NEW YORK ( TheStreet) -- Netflix ( NFLX) has a lot to prove in 2012, specifically how successful it can be in the U.K. and Ireland.

The company, whose stock lost 70% of its value just in the past three months, is so confident in the future of its streaming business overseas that it is even willing to take a loss in the new year. But given 2011 was a year when Netflix turned a blind eye to customer and investor dissatisfaction, failing at its international strategy could ultimately destroy the company's growth prospects and further erode management's credibility.

Netflix plans to launch a streaming service similar to its $7.99 U.S. plan in the U.K. and Ireland in early 2012 and is currently working to secure streaming deals in the regions. It has already reached agreements with Miramax, Lions Gate, BBC and MGM for television shows and films.

This will be Netflix's third major push outside the U.S., having launched a streaming service in Canada last year and in Latin America and the Caribbean in September.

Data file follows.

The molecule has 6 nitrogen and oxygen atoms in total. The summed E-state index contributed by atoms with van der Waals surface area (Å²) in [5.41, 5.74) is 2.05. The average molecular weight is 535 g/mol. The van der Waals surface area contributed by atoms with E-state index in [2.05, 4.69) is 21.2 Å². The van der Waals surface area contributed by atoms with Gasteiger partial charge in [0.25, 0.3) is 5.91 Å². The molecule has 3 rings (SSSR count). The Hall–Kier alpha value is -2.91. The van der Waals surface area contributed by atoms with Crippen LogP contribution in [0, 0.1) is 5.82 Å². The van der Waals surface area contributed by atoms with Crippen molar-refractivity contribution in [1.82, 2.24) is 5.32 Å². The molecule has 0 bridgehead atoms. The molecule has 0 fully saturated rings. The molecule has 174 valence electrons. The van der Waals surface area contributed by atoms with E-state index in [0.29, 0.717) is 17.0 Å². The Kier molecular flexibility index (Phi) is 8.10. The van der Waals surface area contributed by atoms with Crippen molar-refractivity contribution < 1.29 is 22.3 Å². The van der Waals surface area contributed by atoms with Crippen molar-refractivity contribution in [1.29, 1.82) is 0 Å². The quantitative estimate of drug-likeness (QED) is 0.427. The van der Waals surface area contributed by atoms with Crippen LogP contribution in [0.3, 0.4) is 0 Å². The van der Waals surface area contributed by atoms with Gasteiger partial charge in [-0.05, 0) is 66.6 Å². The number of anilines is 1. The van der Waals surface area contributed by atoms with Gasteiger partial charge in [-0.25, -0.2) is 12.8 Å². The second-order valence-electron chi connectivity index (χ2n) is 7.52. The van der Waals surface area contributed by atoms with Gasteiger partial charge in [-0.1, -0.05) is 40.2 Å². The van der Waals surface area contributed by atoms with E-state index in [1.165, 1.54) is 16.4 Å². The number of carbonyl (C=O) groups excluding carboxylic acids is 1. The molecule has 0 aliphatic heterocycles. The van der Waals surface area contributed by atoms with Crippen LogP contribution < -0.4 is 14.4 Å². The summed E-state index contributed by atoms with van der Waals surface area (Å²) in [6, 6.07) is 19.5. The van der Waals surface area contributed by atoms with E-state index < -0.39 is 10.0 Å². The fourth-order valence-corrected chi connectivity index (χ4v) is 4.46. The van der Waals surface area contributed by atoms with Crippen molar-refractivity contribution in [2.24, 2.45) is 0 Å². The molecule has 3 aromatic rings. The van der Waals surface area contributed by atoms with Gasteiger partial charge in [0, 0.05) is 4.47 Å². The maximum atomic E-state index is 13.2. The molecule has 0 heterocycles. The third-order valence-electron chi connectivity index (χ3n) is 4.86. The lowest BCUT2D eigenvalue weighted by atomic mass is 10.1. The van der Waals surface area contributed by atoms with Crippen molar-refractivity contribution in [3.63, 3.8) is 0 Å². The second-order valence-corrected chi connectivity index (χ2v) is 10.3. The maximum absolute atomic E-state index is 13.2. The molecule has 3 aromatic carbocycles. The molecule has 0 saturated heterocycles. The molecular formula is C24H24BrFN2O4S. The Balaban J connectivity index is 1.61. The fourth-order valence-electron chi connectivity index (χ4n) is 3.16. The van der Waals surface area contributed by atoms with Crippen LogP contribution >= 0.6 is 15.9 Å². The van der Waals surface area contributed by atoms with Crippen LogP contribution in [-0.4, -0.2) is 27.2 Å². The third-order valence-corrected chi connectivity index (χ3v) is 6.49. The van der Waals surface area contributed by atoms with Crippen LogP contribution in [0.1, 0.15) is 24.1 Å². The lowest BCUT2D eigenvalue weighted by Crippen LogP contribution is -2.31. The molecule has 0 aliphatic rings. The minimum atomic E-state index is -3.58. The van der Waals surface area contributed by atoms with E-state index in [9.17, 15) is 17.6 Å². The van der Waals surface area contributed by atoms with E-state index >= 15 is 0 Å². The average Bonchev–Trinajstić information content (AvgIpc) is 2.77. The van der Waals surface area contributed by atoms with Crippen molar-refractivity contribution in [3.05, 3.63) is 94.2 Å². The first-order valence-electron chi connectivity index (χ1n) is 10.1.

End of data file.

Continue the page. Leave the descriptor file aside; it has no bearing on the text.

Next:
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Netflix's expansion into the U.K. and Ireland will be very different than its launch in these other regions, which were relatively uncharted territories. In the U.K. and Ireland, Netflix is up against Amazon's ( AMZN) LoveFilm, which has already laid the groundwork in those regions and continues to ramp up its offerings.

Last Wednesday, LoveFilm announced that it struck an exclusive deal with Sony ( SNE) for films like Salt and The Social Network. The multi-year deal for streaming rights to "second subscription pay-TV window," blocks Netflix from receiving the same content in the market.

LoveFilm also already has locked up other exclusive deals with content providers like Time Warner ( TWX) and Walt Disney ( DIS), drastically limiting the content available to Netflix for some time. LoveFilm also distributes DVDs, giving it a physical presence Netflix lacks overseas.

The competition Netflix faces in the U.K. and Ireland has made Wall Street hesitant.

"We are particularly skeptical about the company's prospects for success in the U.K., where competitor Amazon has a well-entrenched DVD-by mail subsidiary (LoveFilm) that it purchased for over $300 million last year," Wedbush analyst Michael Pachter wrote in a note. "We think that the U.K. will be a battleground for Amazon to test a hybrid service of its own, and think that LoveFilm is well positioned to eat Netflix's proverbial lunch there."

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